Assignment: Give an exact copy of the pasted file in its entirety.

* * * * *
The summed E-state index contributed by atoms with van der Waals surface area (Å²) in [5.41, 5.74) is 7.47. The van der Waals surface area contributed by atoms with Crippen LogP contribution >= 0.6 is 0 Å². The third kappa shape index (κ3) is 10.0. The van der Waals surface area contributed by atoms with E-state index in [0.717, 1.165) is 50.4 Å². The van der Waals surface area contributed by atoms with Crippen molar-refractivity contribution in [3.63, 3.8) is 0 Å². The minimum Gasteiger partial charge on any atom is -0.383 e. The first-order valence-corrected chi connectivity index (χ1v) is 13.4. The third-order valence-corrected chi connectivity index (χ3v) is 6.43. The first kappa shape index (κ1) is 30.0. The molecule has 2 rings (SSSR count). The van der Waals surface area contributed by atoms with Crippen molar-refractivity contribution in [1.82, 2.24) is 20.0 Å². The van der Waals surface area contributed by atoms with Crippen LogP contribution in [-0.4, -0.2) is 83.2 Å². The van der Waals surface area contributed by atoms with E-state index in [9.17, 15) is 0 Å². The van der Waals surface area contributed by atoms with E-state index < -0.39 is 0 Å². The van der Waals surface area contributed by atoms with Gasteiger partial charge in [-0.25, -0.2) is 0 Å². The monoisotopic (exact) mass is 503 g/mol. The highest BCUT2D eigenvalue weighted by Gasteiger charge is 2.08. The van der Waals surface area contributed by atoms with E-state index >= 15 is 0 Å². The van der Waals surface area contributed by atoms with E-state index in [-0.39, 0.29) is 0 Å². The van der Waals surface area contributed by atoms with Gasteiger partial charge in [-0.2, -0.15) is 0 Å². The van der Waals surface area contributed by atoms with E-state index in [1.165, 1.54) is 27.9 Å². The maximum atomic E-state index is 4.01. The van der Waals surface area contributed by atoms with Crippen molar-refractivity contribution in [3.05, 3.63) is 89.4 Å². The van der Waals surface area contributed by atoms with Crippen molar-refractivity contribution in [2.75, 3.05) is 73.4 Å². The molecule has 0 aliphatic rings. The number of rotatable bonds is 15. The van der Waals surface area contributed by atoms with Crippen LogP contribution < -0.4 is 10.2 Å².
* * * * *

The summed E-state index contributed by atoms with van der Waals surface area (Å²) in [5.41, 5.74) is 7.47. The van der Waals surface area contributed by atoms with Crippen LogP contribution >= 0.6 is 0 Å². The third kappa shape index (κ3) is 10.0. The van der Waals surface area contributed by atoms with E-state index in [0.717, 1.165) is 50.4 Å². The van der Waals surface area contributed by atoms with Crippen molar-refractivity contribution in [3.63, 3.8) is 0 Å². The minimum Gasteiger partial charge on any atom is -0.383 e. The first-order valence-corrected chi connectivity index (χ1v) is 13.4. The third-order valence-corrected chi connectivity index (χ3v) is 6.43. The first kappa shape index (κ1) is 30.0. The molecule has 2 rings (SSSR count). The van der Waals surface area contributed by atoms with Crippen molar-refractivity contribution in [1.82, 2.24) is 20.0 Å². The van der Waals surface area contributed by atoms with Crippen LogP contribution in [-0.4, -0.2) is 83.2 Å². The van der Waals surface area contributed by atoms with E-state index in [9.17, 15) is 0 Å². The van der Waals surface area contributed by atoms with E-state index < -0.39 is 0 Å². The van der Waals surface area contributed by atoms with Gasteiger partial charge in [-0.25, -0.2) is 0 Å². The monoisotopic (exact) mass is 503 g/mol. The highest BCUT2D eigenvalue weighted by Gasteiger charge is 2.08. The van der Waals surface area contributed by atoms with E-state index >= 15 is 0 Å². The van der Waals surface area contributed by atoms with E-state index in [-0.39, 0.29) is 0 Å². The van der Waals surface area contributed by atoms with Gasteiger partial charge in [-0.2, -0.15) is 0 Å². The van der Waals surface area contributed by atoms with E-state index in [1.165, 1.54) is 27.9 Å². The maximum atomic E-state index is 4.01. The van der Waals surface area contributed by atoms with Crippen molar-refractivity contribution in [3.05, 3.63) is 89.4 Å². The van der Waals surface area contributed by atoms with Crippen molar-refractivity contribution in [2.75, 3.05) is 73.4 Å². The molecule has 0 aliphatic rings. The number of rotatable bonds is 15. The van der Waals surface area contributed by atoms with Crippen LogP contribution < -0.4 is 10.2 Å².